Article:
Counseling Native Americans
Chap. 3
• Read story on page 33
The People
• 2.3 million; 1% pop
• Over 500 tribes
– 252 different languages
• High degree of
homogeneity across
tribal groups with a
certain degree of
shared cultural
Who is Native American?
• U.S. bureau of Indian affairs defines a Native
American as someone who is enrolled or
registered as a member of a tribe and whose
“blood quantum” is ¼ or more
“genealogically” derived from Native
American ancestry
• U.S. census relies on self-identification
• As counselors it is the person’s selfperception that is important
– *It is not our place to decide
Surviving “History”
The collective emotional and psychological injury both over the life
span and across generations, resulting from a cataclysmic history of
- Dr. Maria Yellow Horse Brave Heart
“Deliberate attempts throughout US history by mainstream American
institutions such as government agencies, schools, and churches to
destroy the Native American institutions of family, clan, and tribal
structure, religious belief systems and practices, customs and
traditional way of life” (p. 32)
Problems Native Americans Face
• Unemployment – rates are 3 to 11 times
greater than general pop.
• Income – median income is half of the
majority pop.; 75% earn less than $7,000 per
• Education – 52% finish high school; 4%
graduate college
• Alcoholism – Double the rate of the general
pop.; Fetal Alcohol Syndrome is 33 times
higher than non Native people
Problems Native Americans Face
• Depression – 1 in 6 Native adolescents
has attempted suicide (4x greater than
the general pop. avg.)
• Health – Higher rates of heart disease
and diabetes
Destructive Forces
 Disease
 Alcohol
Relocation & Assimilation
Racism/ viewed as 2nd class
1924 Recognized as citizens
Spiritual prohibition
1978 American Indian
Religious Freedom Act
Efforts to “civilize” Native people
forced separation of Indian
children from the tribal
communities e.g. religious
boarding schools in the 1950s
• Acculturation - The process of adopting the cultural
traits or social patterns of the dominant group
– *why is this concept important to counselors?
• Levels of acculturation:
– 1. Traditional – May or may not speak English, holds
traditional values
– 2. Marginal – May speak both languages, does not
completely adopt values of either culture
– 3. Bicultural – Accepted by both cultures and able to practice
values/customs of both
– 4. Assimilated – Embraces only mainstream culture
– 5. Pantraditional – Assimilated individuals who make a
conscious choice to return to the “old ways”
Core Values
• Community – actions are based on how they
are benefiting the community and its
harmonious functioning. Individuals are
representative of their tribal community
• Family – extended family is extremely
important; respect for elders (“wisdom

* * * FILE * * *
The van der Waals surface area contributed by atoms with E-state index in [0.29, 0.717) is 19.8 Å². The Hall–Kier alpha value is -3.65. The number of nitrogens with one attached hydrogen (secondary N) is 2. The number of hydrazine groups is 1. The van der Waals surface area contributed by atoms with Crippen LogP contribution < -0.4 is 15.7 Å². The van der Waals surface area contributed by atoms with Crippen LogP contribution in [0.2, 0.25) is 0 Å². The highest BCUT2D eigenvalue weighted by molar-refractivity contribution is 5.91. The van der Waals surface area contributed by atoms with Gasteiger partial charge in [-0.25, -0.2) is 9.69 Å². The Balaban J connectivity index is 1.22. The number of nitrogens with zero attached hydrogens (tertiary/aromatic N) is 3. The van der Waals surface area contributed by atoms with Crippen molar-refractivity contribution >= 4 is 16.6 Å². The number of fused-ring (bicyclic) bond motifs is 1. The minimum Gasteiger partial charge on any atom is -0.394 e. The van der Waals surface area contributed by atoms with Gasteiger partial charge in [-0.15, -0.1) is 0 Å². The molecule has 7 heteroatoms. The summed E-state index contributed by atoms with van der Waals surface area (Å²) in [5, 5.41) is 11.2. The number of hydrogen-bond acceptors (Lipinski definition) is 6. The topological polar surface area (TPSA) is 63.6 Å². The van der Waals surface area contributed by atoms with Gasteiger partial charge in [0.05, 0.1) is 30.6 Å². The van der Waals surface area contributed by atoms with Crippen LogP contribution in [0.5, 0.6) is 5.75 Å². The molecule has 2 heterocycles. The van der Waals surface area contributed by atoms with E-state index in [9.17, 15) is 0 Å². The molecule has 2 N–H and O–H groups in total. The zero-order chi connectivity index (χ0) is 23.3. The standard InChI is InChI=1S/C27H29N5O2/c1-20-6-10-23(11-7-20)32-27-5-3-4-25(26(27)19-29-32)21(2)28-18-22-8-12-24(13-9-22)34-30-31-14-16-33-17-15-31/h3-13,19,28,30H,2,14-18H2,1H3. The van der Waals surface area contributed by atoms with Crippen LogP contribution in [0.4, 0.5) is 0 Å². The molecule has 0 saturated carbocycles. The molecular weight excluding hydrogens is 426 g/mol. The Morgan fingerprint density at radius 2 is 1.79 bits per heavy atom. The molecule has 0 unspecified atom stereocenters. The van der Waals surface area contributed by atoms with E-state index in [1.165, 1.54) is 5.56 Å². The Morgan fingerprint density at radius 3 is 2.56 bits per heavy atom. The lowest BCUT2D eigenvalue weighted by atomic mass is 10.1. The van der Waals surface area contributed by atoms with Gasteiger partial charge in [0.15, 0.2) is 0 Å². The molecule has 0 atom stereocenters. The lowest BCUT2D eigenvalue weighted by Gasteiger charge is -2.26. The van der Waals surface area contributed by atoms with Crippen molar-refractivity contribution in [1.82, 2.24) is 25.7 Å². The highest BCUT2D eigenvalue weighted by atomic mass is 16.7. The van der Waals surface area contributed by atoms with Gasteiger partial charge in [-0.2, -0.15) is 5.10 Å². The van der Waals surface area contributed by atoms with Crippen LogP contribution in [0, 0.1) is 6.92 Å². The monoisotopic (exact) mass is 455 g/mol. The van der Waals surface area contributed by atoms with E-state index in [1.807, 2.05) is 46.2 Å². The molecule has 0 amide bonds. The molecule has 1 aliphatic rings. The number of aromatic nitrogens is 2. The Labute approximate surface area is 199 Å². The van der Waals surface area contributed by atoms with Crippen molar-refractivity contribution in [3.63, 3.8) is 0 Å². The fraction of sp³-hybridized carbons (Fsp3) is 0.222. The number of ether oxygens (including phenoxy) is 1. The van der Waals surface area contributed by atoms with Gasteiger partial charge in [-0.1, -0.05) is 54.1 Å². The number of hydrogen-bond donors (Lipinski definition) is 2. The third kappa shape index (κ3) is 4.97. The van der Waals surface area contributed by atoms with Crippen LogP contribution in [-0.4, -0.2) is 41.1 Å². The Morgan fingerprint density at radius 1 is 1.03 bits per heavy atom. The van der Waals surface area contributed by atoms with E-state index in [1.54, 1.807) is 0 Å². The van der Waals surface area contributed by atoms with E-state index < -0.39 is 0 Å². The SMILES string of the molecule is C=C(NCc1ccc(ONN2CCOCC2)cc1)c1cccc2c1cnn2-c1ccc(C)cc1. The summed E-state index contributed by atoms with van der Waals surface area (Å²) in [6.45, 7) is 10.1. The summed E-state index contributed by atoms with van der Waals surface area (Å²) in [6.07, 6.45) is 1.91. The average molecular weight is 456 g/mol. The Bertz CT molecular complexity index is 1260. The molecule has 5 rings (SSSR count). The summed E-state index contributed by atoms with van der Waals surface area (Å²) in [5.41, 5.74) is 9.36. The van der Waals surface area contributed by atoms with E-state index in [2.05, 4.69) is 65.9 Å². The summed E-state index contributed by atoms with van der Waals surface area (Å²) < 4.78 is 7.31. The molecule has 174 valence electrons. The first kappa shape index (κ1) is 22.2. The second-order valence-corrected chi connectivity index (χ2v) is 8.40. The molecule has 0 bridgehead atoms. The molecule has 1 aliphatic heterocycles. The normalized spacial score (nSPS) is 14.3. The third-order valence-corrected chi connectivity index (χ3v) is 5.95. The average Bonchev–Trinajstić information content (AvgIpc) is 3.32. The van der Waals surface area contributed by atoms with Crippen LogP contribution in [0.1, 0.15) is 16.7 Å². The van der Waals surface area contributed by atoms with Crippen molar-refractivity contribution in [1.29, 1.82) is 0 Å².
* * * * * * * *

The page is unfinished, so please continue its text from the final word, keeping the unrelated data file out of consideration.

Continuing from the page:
keepers”) in the community; a child may be
raised by multiple family members; may not
just consist of blood relatives
Core Values
• Spirituality – There is a single higher power
known by many names e.g. Creator, Great
– Spirit world that exists side by side with the
physical world
– Human beings made up of spirit, mind, and body –
illness affects all 3 (wellness = harmony of all 3)
– Unwellness – each person responsible for own
• Natural – violation of social or sacred law
• Unnatural – witchcraft from those with destructive
Core Values
• Humor – Laughing is a critical part of the
culture, especially around mealtime. It
relieves stress and creates an atmosphere of
sharing and interconnectedness
– “Humor is the WD-40 of healing”
– Humor should only be used if the client invites it
– Can serve to connect the counselor and the client
on a deeper level
Core Values
• Duality –
– Examples: light and dark, male and female,
life and death, peace and war
– Understanding and reconciling opposites
may be an important therapeutic goal
– “The importance of the feather does not lie
in which color is most beautiful, but in
discovering the purpose of the feather”
Communication Style
• Greeting – Gentle handshake is appropriate.
A firm handshake may be interpreted as
showing dominance or power. *Better to take
the client’s lead
• Hospitality – Traditional emphasis on
generosity/kindness. May be appropriate to
offer a snack or a drink
• Silence – Quiet time at the beginning of a
session is appropriate. Silence shows
respect, understanding, and patience
Communication Style
• Eye Contact – A tendency to avert eyes
as a sign of respect
• Intent – Building trust by showing
acceptance is important
• Collaboration – Being respectful of
individual choice is good, but healing is
considered to be a collaborative
process. *Give suggestion not direction
Counseling Implications
• Sociodemographics – Reconnect with
community through volunteer work
• Health – Encourage regular check-ups and
blood tests
• Historical Context – Exploring history of
discrimination and disruption of traditions
• Acculturation – Explore personal identity/what
it means to be Native American in our society
Other info.
• Native American Times
• Native American Rights Fund

Counseling Native Americans